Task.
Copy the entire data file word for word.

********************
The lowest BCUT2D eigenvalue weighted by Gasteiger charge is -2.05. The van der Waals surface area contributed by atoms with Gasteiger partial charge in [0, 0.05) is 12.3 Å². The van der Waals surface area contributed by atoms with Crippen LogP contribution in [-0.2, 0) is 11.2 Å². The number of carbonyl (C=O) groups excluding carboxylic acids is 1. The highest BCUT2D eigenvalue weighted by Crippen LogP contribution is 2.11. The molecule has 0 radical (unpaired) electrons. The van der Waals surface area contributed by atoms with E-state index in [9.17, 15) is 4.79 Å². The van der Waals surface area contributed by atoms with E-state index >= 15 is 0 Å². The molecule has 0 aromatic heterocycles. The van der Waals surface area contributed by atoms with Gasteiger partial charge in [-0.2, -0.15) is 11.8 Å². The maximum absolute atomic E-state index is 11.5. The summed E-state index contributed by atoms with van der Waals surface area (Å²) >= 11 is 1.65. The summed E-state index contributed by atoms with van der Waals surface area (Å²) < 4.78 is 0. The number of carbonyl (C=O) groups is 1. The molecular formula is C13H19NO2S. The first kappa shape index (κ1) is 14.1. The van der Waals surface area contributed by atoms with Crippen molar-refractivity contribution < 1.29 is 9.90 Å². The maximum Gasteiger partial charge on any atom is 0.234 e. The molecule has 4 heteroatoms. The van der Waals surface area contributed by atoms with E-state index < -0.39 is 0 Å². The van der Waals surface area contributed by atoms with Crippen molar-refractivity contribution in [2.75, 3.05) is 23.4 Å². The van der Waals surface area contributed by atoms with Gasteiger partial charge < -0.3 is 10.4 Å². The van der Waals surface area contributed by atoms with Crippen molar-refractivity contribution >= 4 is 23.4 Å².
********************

The lowest BCUT2D eigenvalue weighted by Gasteiger charge is -2.05. The van der Waals surface area contributed by atoms with Gasteiger partial charge in [0, 0.05) is 12.3 Å². The van der Waals surface area contributed by atoms with Crippen LogP contribution in [-0.2, 0) is 11.2 Å². The number of carbonyl (C=O) groups excluding carboxylic acids is 1. The highest BCUT2D eigenvalue weighted by Crippen LogP contribution is 2.11. The molecule has 0 radical (unpaired) electrons. The van der Waals surface area contributed by atoms with E-state index in [9.17, 15) is 4.79 Å². The van der Waals surface area contributed by atoms with E-state index >= 15 is 0 Å². The molecule has 0 aromatic heterocycles. The van der Waals surface area contributed by atoms with Gasteiger partial charge in [-0.2, -0.15) is 11.8 Å². The maximum absolute atomic E-state index is 11.5. The summed E-state index contributed by atoms with van der Waals surface area (Å²) >= 11 is 1.65. The summed E-state index contributed by atoms with van der Waals surface area (Å²) < 4.78 is 0. The number of carbonyl (C=O) groups is 1. The molecular formula is C13H19NO2S. The first kappa shape index (κ1) is 14.1. The van der Waals surface area contributed by atoms with Crippen molar-refractivity contribution < 1.29 is 9.90 Å². The maximum Gasteiger partial charge on any atom is 0.234 e. The molecule has 4 heteroatoms. The van der Waals surface area contributed by atoms with E-state index < -0.39 is 0 Å². The van der Waals surface area contributed by atoms with Crippen molar-refractivity contribution in [2.75, 3.05) is 23.4 Å². The van der Waals surface area contributed by atoms with Gasteiger partial charge < -0.3 is 10.4 Å². The van der Waals surface area contributed by atoms with Crippen molar-refractivity contribution >= 4 is 23.4 Å².